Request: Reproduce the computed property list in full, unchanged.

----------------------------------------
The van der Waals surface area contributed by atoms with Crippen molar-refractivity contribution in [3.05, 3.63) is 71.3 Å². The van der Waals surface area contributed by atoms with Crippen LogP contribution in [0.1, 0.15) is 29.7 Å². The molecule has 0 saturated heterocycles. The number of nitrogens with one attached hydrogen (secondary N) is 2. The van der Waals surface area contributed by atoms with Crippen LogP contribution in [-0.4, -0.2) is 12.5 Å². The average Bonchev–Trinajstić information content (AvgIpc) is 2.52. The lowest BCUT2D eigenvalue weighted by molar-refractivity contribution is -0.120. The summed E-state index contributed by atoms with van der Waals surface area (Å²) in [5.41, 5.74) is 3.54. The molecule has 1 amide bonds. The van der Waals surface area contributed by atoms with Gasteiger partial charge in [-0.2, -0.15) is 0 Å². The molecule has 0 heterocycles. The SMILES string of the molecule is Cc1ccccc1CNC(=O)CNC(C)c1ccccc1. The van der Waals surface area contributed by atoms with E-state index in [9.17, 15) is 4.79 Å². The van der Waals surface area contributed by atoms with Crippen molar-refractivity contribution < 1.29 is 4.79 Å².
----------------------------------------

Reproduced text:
The van der Waals surface area contributed by atoms with Crippen molar-refractivity contribution in [3.05, 3.63) is 71.3 Å². The van der Waals surface area contributed by atoms with Crippen LogP contribution in [0.1, 0.15) is 29.7 Å². The molecule has 0 saturated heterocycles. The number of nitrogens with one attached hydrogen (secondary N) is 2. The van der Waals surface area contributed by atoms with Crippen LogP contribution in [-0.4, -0.2) is 12.5 Å². The average Bonchev–Trinajstić information content (AvgIpc) is 2.52. The lowest BCUT2D eigenvalue weighted by molar-refractivity contribution is -0.120. The summed E-state index contributed by atoms with van der Waals surface area (Å²) in [5.41, 5.74) is 3.54. The molecule has 1 amide bonds. The van der Waals surface area contributed by atoms with Gasteiger partial charge in [-0.2, -0.15) is 0 Å². The molecule has 0 heterocycles. The SMILES string of the molecule is Cc1ccccc1CNC(=O)CNC(C)c1ccccc1. The van der Waals surface area contributed by atoms with E-state index in [9.17, 15) is 4.79 Å². The van der Waals surface area contributed by atoms with Crippen molar-refractivity contribution < 1.29 is 4.79 Å².